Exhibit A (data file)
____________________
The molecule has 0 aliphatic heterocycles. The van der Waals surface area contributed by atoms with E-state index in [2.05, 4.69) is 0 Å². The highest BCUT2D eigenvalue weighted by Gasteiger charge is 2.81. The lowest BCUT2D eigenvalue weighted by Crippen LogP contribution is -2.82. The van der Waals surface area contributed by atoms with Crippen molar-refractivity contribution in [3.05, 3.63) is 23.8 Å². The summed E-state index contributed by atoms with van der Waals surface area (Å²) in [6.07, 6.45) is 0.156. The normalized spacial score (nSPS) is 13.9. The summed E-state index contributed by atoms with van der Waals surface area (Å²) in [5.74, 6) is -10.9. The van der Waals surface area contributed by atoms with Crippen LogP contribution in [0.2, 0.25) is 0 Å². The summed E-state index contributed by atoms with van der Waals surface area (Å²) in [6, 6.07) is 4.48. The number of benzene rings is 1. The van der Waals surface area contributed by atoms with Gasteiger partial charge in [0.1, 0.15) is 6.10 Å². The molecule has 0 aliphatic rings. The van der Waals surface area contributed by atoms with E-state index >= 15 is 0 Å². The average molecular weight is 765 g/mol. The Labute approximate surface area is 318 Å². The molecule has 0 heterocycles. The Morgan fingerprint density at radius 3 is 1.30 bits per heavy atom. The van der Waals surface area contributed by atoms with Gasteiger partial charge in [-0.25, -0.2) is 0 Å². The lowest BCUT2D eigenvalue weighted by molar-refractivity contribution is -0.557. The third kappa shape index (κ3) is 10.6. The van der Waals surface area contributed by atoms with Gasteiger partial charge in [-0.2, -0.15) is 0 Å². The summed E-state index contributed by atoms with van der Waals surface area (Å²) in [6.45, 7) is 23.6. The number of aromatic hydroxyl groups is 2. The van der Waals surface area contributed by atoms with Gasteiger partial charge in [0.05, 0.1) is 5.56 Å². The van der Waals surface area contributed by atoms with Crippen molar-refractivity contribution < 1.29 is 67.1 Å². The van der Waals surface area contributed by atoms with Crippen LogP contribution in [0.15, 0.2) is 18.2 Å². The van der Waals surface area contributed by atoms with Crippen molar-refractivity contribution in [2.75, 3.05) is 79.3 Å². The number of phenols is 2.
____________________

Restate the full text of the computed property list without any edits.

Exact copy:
The molecule has 0 aliphatic heterocycles. The van der Waals surface area contributed by atoms with E-state index in [2.05, 4.69) is 0 Å². The highest BCUT2D eigenvalue weighted by Gasteiger charge is 2.81. The lowest BCUT2D eigenvalue weighted by Crippen LogP contribution is -2.82. The van der Waals surface area contributed by atoms with Crippen molar-refractivity contribution in [3.05, 3.63) is 23.8 Å². The summed E-state index contributed by atoms with van der Waals surface area (Å²) in [6.07, 6.45) is 0.156. The normalized spacial score (nSPS) is 13.9. The summed E-state index contributed by atoms with van der Waals surface area (Å²) in [5.74, 6) is -10.9. The van der Waals surface area contributed by atoms with Crippen LogP contribution in [0.2, 0.25) is 0 Å². The summed E-state index contributed by atoms with van der Waals surface area (Å²) in [6, 6.07) is 4.48. The number of benzene rings is 1. The van der Waals surface area contributed by atoms with Gasteiger partial charge in [0.1, 0.15) is 6.10 Å². The molecule has 0 aliphatic rings. The van der Waals surface area contributed by atoms with E-state index >= 15 is 0 Å². The average molecular weight is 765 g/mol. The Labute approximate surface area is 318 Å². The molecule has 0 heterocycles. The Morgan fingerprint density at radius 3 is 1.30 bits per heavy atom. The van der Waals surface area contributed by atoms with Gasteiger partial charge in [-0.25, -0.2) is 0 Å². The lowest BCUT2D eigenvalue weighted by molar-refractivity contribution is -0.557. The third kappa shape index (κ3) is 10.6. The van der Waals surface area contributed by atoms with Gasteiger partial charge in [-0.2, -0.15) is 0 Å². The summed E-state index contributed by atoms with van der Waals surface area (Å²) in [6.45, 7) is 23.6. The number of aromatic hydroxyl groups is 2. The van der Waals surface area contributed by atoms with Gasteiger partial charge in [0.05, 0.1) is 5.56 Å². The van der Waals surface area contributed by atoms with Crippen molar-refractivity contribution < 1.29 is 67.1 Å². The van der Waals surface area contributed by atoms with Crippen LogP contribution in [0.15, 0.2) is 18.2 Å². The van der Waals surface area contributed by atoms with Crippen molar-refractivity contribution in [2.75, 3.05) is 79.3 Å². The number of phenols is 2.